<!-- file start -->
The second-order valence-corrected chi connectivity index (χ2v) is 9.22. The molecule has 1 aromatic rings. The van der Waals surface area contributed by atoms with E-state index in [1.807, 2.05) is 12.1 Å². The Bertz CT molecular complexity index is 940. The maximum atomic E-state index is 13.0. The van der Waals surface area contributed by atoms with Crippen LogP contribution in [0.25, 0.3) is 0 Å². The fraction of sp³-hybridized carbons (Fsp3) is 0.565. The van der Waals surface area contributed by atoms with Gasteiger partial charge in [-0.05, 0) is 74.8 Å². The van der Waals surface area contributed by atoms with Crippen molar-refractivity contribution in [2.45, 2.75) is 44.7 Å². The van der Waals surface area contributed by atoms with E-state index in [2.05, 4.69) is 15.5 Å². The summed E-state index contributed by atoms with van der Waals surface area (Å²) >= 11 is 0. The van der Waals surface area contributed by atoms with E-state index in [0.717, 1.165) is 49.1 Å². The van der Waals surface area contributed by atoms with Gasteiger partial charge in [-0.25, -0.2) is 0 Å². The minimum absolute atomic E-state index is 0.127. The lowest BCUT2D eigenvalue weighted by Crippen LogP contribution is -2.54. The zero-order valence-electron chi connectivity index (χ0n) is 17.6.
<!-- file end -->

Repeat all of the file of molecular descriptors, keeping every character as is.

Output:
The second-order valence-corrected chi connectivity index (χ2v) is 9.22. The molecule has 1 aromatic rings. The van der Waals surface area contributed by atoms with E-state index in [1.807, 2.05) is 12.1 Å². The Bertz CT molecular complexity index is 940. The maximum atomic E-state index is 13.0. The van der Waals surface area contributed by atoms with Crippen LogP contribution in [0.25, 0.3) is 0 Å². The fraction of sp³-hybridized carbons (Fsp3) is 0.565. The van der Waals surface area contributed by atoms with Gasteiger partial charge in [-0.05, 0) is 74.8 Å². The van der Waals surface area contributed by atoms with Crippen molar-refractivity contribution in [2.45, 2.75) is 44.7 Å². The van der Waals surface area contributed by atoms with E-state index in [2.05, 4.69) is 15.5 Å². The summed E-state index contributed by atoms with van der Waals surface area (Å²) >= 11 is 0. The van der Waals surface area contributed by atoms with E-state index in [0.717, 1.165) is 49.1 Å². The van der Waals surface area contributed by atoms with Gasteiger partial charge in [-0.25, -0.2) is 0 Å². The minimum absolute atomic E-state index is 0.127. The lowest BCUT2D eigenvalue weighted by Crippen LogP contribution is -2.54. The zero-order valence-electron chi connectivity index (χ0n) is 17.6.